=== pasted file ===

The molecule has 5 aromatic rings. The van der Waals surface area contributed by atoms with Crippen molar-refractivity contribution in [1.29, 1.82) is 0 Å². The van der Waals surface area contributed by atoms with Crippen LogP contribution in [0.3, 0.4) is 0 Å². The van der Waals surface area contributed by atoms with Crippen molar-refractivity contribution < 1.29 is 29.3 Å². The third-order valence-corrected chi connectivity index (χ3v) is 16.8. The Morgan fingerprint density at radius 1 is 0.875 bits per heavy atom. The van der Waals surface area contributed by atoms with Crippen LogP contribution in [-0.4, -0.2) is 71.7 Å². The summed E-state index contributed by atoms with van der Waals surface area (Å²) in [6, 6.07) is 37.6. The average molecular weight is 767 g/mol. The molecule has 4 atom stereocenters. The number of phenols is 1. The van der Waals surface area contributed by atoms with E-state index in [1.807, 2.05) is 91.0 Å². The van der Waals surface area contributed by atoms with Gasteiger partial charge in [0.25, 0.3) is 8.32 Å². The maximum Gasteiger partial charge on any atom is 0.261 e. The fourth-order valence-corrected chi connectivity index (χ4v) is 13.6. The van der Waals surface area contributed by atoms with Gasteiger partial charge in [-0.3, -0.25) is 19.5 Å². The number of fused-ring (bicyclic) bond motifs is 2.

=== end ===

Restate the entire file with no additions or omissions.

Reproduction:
The molecule has 5 aromatic rings. The van der Waals surface area contributed by atoms with Crippen molar-refractivity contribution in [1.29, 1.82) is 0 Å². The van der Waals surface area contributed by atoms with Crippen LogP contribution in [0.3, 0.4) is 0 Å². The van der Waals surface area contributed by atoms with Crippen molar-refractivity contribution < 1.29 is 29.3 Å². The third-order valence-corrected chi connectivity index (χ3v) is 16.8. The Morgan fingerprint density at radius 1 is 0.875 bits per heavy atom. The van der Waals surface area contributed by atoms with Crippen LogP contribution in [-0.4, -0.2) is 71.7 Å². The summed E-state index contributed by atoms with van der Waals surface area (Å²) in [6, 6.07) is 37.6. The average molecular weight is 767 g/mol. The molecule has 4 atom stereocenters. The number of phenols is 1. The van der Waals surface area contributed by atoms with E-state index in [1.807, 2.05) is 91.0 Å². The van der Waals surface area contributed by atoms with Gasteiger partial charge in [0.25, 0.3) is 8.32 Å². The maximum Gasteiger partial charge on any atom is 0.261 e. The fourth-order valence-corrected chi connectivity index (χ4v) is 13.6. The van der Waals surface area contributed by atoms with Gasteiger partial charge in [-0.3, -0.25) is 19.5 Å². The number of fused-ring (bicyclic) bond motifs is 2.